How to cope without broadband


How to cope without broadbandBroadband access is a business essential. So, what do you do if the location of your premises means you can't get broadband or if your broadband connection is unreliable? Here's how to avoid lagging behind your competitors

Although it's now available to the vast majority of businesses in Britain, a small minority of firms still aren't able to receive fast broadband.

And even if you are in a coverage area, there can still be vast discrepancies between the 'up to' speed your package is advertised at and the actual speed you receive.

So, if you don't have access to broadband, or a slow connection is holding you back, you need to find a way to manage until faster connections are available in your area.

(Don't know how fast your connection is? Use our internet speed checker.)

Broadband alternative #1: 3G or 4G connection

If you have a mobile phone signal but no broadband, you could buy a dongle to plug into the USB socket on your computer. This gives you broadband access anywhere with 3G or 4G mobile coverage.

Accessing the internet this way typically starts at £10 - £15 per month, but you don't have to pay rental for a landline phone. There are also pay-as-you-go dongles available.

It's not really feasible to share a connection between more than one person, but it's a good option for a single user when fixed-line broadband isn't available.

However, many providers charge based on the amount of data you transfer. This means it can get very expensive if you use the internet a lot.

Alternatively, most modern smartphones include a ‘tethering' option, which enables other devices such as laptops and tablets to share their internet connection if they happen to be in receipt of 3G or 4G speeds.

Broadband alternative #2: satellite

Another option is to install your own satellite internet connection. But there will be an installation fee and you have to pay for your own hardware upfront - and then ongoing charges from £20 a month.

It should be noted that satellite connections present their own challenges, such as slow upload speeds and the requirement to house several pieces of large hardware including the satellite itself and the internal devices to which it connects.

Satellite providers in the UK include Konnect.

Broadband alternative #3: wireless hotspots

Wireless hotspots are a common source of internet connectivity within businesses and public locations. To connect to a hotspot, all you need is a mobile device with a Wi-Fi connection.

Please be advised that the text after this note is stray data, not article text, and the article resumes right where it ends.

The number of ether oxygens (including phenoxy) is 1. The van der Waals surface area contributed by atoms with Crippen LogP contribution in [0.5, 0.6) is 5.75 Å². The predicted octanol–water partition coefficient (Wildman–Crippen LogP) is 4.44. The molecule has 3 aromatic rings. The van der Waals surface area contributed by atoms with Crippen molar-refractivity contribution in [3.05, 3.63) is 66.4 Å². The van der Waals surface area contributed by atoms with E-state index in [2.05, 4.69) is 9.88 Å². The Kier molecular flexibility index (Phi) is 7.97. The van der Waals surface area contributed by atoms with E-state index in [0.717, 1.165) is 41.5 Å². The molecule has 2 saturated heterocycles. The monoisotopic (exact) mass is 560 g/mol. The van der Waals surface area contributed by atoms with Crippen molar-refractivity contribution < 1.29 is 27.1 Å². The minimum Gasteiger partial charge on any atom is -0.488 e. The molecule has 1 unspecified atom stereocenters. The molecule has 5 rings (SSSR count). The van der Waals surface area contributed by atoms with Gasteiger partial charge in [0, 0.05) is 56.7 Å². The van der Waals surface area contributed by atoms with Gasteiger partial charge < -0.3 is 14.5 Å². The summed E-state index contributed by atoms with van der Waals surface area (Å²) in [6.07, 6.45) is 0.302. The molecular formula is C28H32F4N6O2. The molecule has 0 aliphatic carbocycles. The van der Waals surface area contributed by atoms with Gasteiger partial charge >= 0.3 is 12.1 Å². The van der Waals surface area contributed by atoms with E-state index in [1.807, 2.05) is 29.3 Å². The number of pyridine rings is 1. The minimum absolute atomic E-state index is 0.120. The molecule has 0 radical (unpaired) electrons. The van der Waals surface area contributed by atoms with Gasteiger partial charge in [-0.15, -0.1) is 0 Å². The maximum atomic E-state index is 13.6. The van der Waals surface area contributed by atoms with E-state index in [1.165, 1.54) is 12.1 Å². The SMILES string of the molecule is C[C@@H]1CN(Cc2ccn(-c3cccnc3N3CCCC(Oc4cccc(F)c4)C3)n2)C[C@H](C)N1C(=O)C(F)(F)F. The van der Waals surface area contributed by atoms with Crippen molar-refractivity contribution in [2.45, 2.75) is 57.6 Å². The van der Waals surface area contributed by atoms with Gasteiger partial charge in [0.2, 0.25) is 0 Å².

Hotspots can be found in places such as train stations, shopping centres, cafes and hotels. There is also a growing trend for 'shared' hotspots. Co-working spaces, where you can drop in to use the high-speed Wi-Fi internet, are one popular form. You can search for co-working spaces on sites like ShareDesk and DesksNear.Me.

This option might mean travelling into a town, but it enables you to pick up emails and update social networks regularly. If you don't use the internet at all, you risk appearing outdated.

Public wireless hotspots are also provided by broadband firms such as O2 and BT, who enable homeowners and businesses to share their own internet connections with people nearby. Just bear in mind that for services like BT Wi-Fi, you'll normally need an account.

The biggest problem with hotspots is that you're not always guaranteed to be near one. You should also consider data security when using a hotspot. Some connections are not encrypted, putting your data security at risk.

Broadband alternative #4: DIY

If you are not entirely isolated, there are growing numbers of people who have come up with their own DIY broadband solutions. Individuals from the affluent community of Lyddington in the East Midlands set up the company Rutland Telecom in 2002 (now a subsidiary of Gigaclear), increasing download speeds from 0.5Mbps to 32Mbps with the help of investors, then offering services to local market towns.

Another rural farmer, Richard Guy, got so fed up with his snail-paced internet connection that he set up his own business to help other rural businesses find a DIY solution. Using a 4G connection, fibre optic cables and solar panels he built his own super-fast connection delivering speeds in excess of 45Mbps.

Or communicate offline?

Having no broadband access can limit your range of marketing options and ability to communicate with the modern customer, but you could turn it to your advantage by making a personal approach your unique selling point.

Find out about local networking groups by calling your local chamber of commerce or scanning the pages of the local newspaper. Face-to-face contact can be more powerful than online conversations.